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One Bank Account?

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st999st999 Forumite
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I am 75 years old and am getting fed up trying to find the best place to put all my money.
I have a BoS Vantage account, a Halifax Reward account, a Santander 123 lite account and a Marcus savings account.
Plus a Nationwide account for travel insurance costing me £65 a year for going cruising which I will probably never go on a cruise again.
And a NatWest account waiting to find a switching account to and a RBS account also.
Seven bank accounts in total to keep track of.
All joint accounts.
Plus one premium bond which has never won anything in the 51 years I have had it.
My total current account and savings accounts contain about £24,000 and I have worked out that I will be getting about £240 interest and cashback per year.
For this I have to transfer money 4 times a month between all the accounts and have 5 credit cards that I have to make small purchases every month so as to have enough DDs for all the accounts.
All this for approx £175 a year .
Which at my age is starting to get difficult to keep track of even with an excel spreadsheet and Quicken.
I was thinking I should just have one account, my Bos Vantage account (as that is where at present all my income is paid into and it is easier to transfer DDs than pensions) with all my DDs (at present 11 DDs 5 of them credit card DDs) and pension income (my 4 pensions and my wife's 2 pensions)
Is it worth all the hassle?
I could just have 1 account where all my pensions, and my wife's, were paid into and all my DDs, gas and electric, council tax, broadband and phone and one credit card (wife's Tesco credit card) instead of 5 and I would never have to check my bank account again, (well maybe once or twice a year) as my income will never be exceeded by my expenditure.
Would you do it?
I would of course keep all the other accounts open, the RBS account is the only one where I can park my car for free to pay cash into and the credit card accounts because why close them.


75 years old and still here.
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Replies

  • SocajamSocajam Forumite
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    I think as you get older, you are going to have a lot more worries remembering and think of your poor wife if something were to happen to you.
    I would keep the account where your pensions, DDS and bills are paid into and out of - that will be your main account.
    Then one other account for savings - the little are receiving and close all the rest.
    Keep 2/3 credit cards - and get rid of the rest.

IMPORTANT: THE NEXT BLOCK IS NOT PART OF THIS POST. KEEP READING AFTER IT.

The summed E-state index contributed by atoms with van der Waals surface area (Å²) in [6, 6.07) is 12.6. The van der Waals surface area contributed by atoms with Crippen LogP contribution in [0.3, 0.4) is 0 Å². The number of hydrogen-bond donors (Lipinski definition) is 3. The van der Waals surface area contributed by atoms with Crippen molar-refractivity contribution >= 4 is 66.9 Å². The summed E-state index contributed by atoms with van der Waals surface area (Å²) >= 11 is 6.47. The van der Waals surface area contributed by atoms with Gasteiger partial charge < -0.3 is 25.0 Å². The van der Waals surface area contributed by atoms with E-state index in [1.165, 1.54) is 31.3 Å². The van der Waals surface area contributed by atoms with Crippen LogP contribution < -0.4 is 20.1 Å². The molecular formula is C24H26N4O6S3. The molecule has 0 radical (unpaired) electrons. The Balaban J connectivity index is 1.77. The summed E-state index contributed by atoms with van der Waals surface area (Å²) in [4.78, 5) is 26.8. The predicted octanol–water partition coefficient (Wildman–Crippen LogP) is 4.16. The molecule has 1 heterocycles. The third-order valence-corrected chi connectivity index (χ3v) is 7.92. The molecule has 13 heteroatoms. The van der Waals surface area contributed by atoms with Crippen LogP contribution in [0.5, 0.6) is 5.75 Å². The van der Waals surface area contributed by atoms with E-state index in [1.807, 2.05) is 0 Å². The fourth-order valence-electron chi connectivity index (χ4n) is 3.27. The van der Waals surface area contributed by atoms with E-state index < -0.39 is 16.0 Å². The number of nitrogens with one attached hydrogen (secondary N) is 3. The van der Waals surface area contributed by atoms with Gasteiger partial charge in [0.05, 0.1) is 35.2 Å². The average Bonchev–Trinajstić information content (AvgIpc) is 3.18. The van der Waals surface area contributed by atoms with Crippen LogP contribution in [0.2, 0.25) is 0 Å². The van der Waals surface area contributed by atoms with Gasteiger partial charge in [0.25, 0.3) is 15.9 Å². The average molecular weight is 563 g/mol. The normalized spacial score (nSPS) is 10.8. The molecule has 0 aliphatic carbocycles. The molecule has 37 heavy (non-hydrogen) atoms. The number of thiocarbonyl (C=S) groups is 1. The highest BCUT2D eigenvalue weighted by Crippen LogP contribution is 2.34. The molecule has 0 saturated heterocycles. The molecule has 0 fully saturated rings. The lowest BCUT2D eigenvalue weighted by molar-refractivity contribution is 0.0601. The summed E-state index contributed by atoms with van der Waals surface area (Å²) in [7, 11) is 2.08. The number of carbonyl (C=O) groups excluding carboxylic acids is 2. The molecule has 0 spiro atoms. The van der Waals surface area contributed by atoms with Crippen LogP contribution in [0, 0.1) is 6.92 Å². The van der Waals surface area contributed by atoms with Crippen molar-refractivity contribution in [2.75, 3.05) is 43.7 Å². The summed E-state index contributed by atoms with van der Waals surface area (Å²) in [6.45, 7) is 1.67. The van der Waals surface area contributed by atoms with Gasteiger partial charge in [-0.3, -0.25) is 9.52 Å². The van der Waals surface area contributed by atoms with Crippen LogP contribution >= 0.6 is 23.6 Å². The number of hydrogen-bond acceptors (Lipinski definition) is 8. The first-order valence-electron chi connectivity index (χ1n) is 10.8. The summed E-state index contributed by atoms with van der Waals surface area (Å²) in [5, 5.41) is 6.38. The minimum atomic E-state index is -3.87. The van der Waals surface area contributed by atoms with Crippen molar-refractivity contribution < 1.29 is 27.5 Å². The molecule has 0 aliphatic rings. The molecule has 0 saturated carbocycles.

I used the same credit card to pay my council tax - every quarter and this gives me 7 weeks free use of their money before I have to pay the bill.
    Not being insulting, but at your age do you really want to be involved with all this switching between banks.  I find that really tiring.
    By the way do you have online banking with all these accounts?
  • Robin9Robin9 Forumite
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    My wife keeps asking me to keep my records up to date - like you I have a few accounts and move my cash around generally the last week of the month (my works pension is paid on the 26th). I keep a Nationwide as it's the only one with a cheque book but I think it's time for the TSB to go - I only kept that as a means of paying in but TSB pulled out last month
    Never pay on an estimated bill
  • ZeroSumZeroSum Forumite
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    It's entirely upto you if you think its worth it or not. Personally I'd keep at least 2 current accounts & a savings account with a different bank. Also 1 credit card that has some kind of perk like cashback. 

    The other thing, many on here (me included) actually enjoy all the money tracking & spreadsheets, which can help keep your mind active in older age. But if you think its a chore then simplify it a bit. 



  • st999st999 Forumite
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    Not being insulting, but at your age do you really want to be involved with all this switching between banks.  I find that really tiring.
    Hence my post
    By the way do you have online banking with all these accounts?
    Of course, it would be a little tiring visiting 7 banks every month especially as where I live all the banks except 1 are in a pedestrian area and the nearest FREE parking is half a mile away.